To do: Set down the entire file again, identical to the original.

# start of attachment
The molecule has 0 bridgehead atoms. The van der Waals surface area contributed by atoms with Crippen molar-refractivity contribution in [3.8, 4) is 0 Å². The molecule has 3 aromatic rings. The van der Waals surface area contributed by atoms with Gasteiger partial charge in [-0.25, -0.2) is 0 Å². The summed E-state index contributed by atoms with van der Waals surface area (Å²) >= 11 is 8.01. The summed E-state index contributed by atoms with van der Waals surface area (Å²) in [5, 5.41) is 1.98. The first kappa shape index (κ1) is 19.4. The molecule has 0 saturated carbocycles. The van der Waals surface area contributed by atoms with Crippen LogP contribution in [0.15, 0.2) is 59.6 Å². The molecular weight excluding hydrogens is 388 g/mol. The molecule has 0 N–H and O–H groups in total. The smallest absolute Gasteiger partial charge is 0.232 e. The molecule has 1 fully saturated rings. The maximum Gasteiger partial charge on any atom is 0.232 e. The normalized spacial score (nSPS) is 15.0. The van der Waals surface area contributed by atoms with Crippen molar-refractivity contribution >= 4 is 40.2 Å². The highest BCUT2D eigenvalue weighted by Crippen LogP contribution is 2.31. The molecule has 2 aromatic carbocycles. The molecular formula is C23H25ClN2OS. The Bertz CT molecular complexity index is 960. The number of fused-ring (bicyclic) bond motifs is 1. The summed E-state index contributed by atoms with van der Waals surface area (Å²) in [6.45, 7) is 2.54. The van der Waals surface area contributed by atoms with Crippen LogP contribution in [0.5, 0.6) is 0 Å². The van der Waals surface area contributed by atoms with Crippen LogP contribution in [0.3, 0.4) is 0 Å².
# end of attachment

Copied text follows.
The molecule has 0 bridgehead atoms. The van der Waals surface area contributed by atoms with Crippen molar-refractivity contribution in [3.8, 4) is 0 Å². The molecule has 3 aromatic rings. The van der Waals surface area contributed by atoms with Gasteiger partial charge in [-0.25, -0.2) is 0 Å². The summed E-state index contributed by atoms with van der Waals surface area (Å²) >= 11 is 8.01. The summed E-state index contributed by atoms with van der Waals surface area (Å²) in [5, 5.41) is 1.98. The first kappa shape index (κ1) is 19.4. The molecule has 0 saturated carbocycles. The van der Waals surface area contributed by atoms with Crippen LogP contribution in [0.15, 0.2) is 59.6 Å². The molecular weight excluding hydrogens is 388 g/mol. The molecule has 0 N–H and O–H groups in total. The smallest absolute Gasteiger partial charge is 0.232 e. The molecule has 1 fully saturated rings. The maximum Gasteiger partial charge on any atom is 0.232 e. The normalized spacial score (nSPS) is 15.0. The van der Waals surface area contributed by atoms with Crippen molar-refractivity contribution >= 4 is 40.2 Å². The highest BCUT2D eigenvalue weighted by Crippen LogP contribution is 2.31. The molecule has 2 aromatic carbocycles. The molecular formula is C23H25ClN2OS. The Bertz CT molecular complexity index is 960. The number of fused-ring (bicyclic) bond motifs is 1. The summed E-state index contributed by atoms with van der Waals surface area (Å²) in [6.45, 7) is 2.54. The van der Waals surface area contributed by atoms with Crippen LogP contribution in [0.5, 0.6) is 0 Å². The van der Waals surface area contributed by atoms with Crippen LogP contribution in [0.3, 0.4) is 0 Å².